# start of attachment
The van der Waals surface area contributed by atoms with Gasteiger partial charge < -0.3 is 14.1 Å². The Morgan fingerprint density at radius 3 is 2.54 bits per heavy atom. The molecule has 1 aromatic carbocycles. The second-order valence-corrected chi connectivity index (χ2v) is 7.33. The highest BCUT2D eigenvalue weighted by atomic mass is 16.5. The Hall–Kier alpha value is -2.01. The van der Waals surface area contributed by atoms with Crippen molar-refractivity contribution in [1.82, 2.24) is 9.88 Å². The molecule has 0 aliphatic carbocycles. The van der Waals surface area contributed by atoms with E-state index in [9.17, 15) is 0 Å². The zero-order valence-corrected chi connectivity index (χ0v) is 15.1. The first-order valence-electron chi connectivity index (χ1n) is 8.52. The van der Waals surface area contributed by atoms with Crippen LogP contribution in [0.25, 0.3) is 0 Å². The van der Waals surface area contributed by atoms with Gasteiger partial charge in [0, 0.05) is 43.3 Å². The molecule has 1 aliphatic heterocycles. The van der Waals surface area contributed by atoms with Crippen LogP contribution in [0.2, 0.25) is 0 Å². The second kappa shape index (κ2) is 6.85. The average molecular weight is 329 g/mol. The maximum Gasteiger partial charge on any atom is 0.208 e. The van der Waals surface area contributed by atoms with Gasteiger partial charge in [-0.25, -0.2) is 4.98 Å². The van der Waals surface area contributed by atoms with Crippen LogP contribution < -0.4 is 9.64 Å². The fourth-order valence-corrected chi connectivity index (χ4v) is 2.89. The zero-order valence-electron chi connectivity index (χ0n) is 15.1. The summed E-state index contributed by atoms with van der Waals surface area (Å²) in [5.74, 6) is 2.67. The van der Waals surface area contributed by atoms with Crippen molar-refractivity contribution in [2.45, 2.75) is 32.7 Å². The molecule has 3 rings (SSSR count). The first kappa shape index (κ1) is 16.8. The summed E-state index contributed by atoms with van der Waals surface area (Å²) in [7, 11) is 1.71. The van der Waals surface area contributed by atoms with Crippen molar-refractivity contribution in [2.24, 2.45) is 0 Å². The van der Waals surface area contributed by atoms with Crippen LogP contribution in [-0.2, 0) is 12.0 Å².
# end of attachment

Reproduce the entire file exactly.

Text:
The van der Waals surface area contributed by atoms with Gasteiger partial charge < -0.3 is 14.1 Å². The Morgan fingerprint density at radius 3 is 2.54 bits per heavy atom. The molecule has 1 aromatic carbocycles. The second-order valence-corrected chi connectivity index (χ2v) is 7.33. The highest BCUT2D eigenvalue weighted by atomic mass is 16.5. The Hall–Kier alpha value is -2.01. The van der Waals surface area contributed by atoms with Crippen molar-refractivity contribution in [1.82, 2.24) is 9.88 Å². The molecule has 0 aliphatic carbocycles. The van der Waals surface area contributed by atoms with E-state index in [9.17, 15) is 0 Å². The zero-order valence-corrected chi connectivity index (χ0v) is 15.1. The first-order valence-electron chi connectivity index (χ1n) is 8.52. The van der Waals surface area contributed by atoms with Crippen LogP contribution in [0.25, 0.3) is 0 Å². The van der Waals surface area contributed by atoms with Gasteiger partial charge in [0, 0.05) is 43.3 Å². The molecule has 1 aliphatic heterocycles. The van der Waals surface area contributed by atoms with Crippen LogP contribution in [0.2, 0.25) is 0 Å². The second kappa shape index (κ2) is 6.85. The average molecular weight is 329 g/mol. The maximum Gasteiger partial charge on any atom is 0.208 e. The van der Waals surface area contributed by atoms with Gasteiger partial charge in [-0.25, -0.2) is 4.98 Å². The van der Waals surface area contributed by atoms with Crippen LogP contribution < -0.4 is 9.64 Å². The fourth-order valence-corrected chi connectivity index (χ4v) is 2.89. The zero-order valence-electron chi connectivity index (χ0n) is 15.1. The summed E-state index contributed by atoms with van der Waals surface area (Å²) in [5.74, 6) is 2.67. The van der Waals surface area contributed by atoms with Crippen molar-refractivity contribution in [2.45, 2.75) is 32.7 Å². The molecule has 3 rings (SSSR count). The first kappa shape index (κ1) is 16.8. The summed E-state index contributed by atoms with van der Waals surface area (Å²) in [7, 11) is 1.71. The van der Waals surface area contributed by atoms with Crippen molar-refractivity contribution in [2.24, 2.45) is 0 Å². The van der Waals surface area contributed by atoms with Crippen LogP contribution in [-0.2, 0) is 12.0 Å².